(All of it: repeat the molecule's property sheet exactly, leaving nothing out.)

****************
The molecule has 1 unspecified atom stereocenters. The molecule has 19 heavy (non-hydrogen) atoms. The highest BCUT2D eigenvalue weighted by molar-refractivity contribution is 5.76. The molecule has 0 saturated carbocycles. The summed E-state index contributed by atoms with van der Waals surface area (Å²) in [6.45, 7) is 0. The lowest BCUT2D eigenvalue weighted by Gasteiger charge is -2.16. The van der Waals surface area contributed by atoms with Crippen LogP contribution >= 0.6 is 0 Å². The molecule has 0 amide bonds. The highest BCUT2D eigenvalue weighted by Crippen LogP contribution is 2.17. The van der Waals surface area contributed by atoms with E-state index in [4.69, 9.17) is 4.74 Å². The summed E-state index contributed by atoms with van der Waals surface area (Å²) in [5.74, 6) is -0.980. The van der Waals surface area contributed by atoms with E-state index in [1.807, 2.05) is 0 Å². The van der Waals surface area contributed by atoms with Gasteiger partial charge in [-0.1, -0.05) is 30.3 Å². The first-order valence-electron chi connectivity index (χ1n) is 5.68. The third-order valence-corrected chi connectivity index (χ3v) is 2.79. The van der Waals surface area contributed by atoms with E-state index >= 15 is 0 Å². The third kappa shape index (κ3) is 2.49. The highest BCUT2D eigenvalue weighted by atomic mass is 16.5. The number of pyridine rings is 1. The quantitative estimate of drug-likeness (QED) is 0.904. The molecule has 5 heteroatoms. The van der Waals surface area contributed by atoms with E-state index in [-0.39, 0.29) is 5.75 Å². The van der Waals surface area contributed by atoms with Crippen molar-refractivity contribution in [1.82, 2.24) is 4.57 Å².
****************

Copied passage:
The molecule has 1 unspecified atom stereocenters. The molecule has 19 heavy (non-hydrogen) atoms. The highest BCUT2D eigenvalue weighted by molar-refractivity contribution is 5.76. The molecule has 0 saturated carbocycles. The summed E-state index contributed by atoms with van der Waals surface area (Å²) in [6.45, 7) is 0. The lowest BCUT2D eigenvalue weighted by Gasteiger charge is -2.16. The van der Waals surface area contributed by atoms with Crippen LogP contribution >= 0.6 is 0 Å². The molecule has 0 amide bonds. The highest BCUT2D eigenvalue weighted by Crippen LogP contribution is 2.17. The van der Waals surface area contributed by atoms with E-state index in [4.69, 9.17) is 4.74 Å². The summed E-state index contributed by atoms with van der Waals surface area (Å²) in [5.74, 6) is -0.980. The van der Waals surface area contributed by atoms with E-state index in [1.807, 2.05) is 0 Å². The van der Waals surface area contributed by atoms with Gasteiger partial charge in [-0.1, -0.05) is 30.3 Å². The first-order valence-electron chi connectivity index (χ1n) is 5.68. The third-order valence-corrected chi connectivity index (χ3v) is 2.79. The van der Waals surface area contributed by atoms with E-state index >= 15 is 0 Å². The third kappa shape index (κ3) is 2.49. The highest BCUT2D eigenvalue weighted by atomic mass is 16.5. The number of pyridine rings is 1. The quantitative estimate of drug-likeness (QED) is 0.904. The molecule has 5 heteroatoms. The van der Waals surface area contributed by atoms with E-state index in [-0.39, 0.29) is 5.75 Å². The van der Waals surface area contributed by atoms with Crippen molar-refractivity contribution in [1.82, 2.24) is 4.57 Å².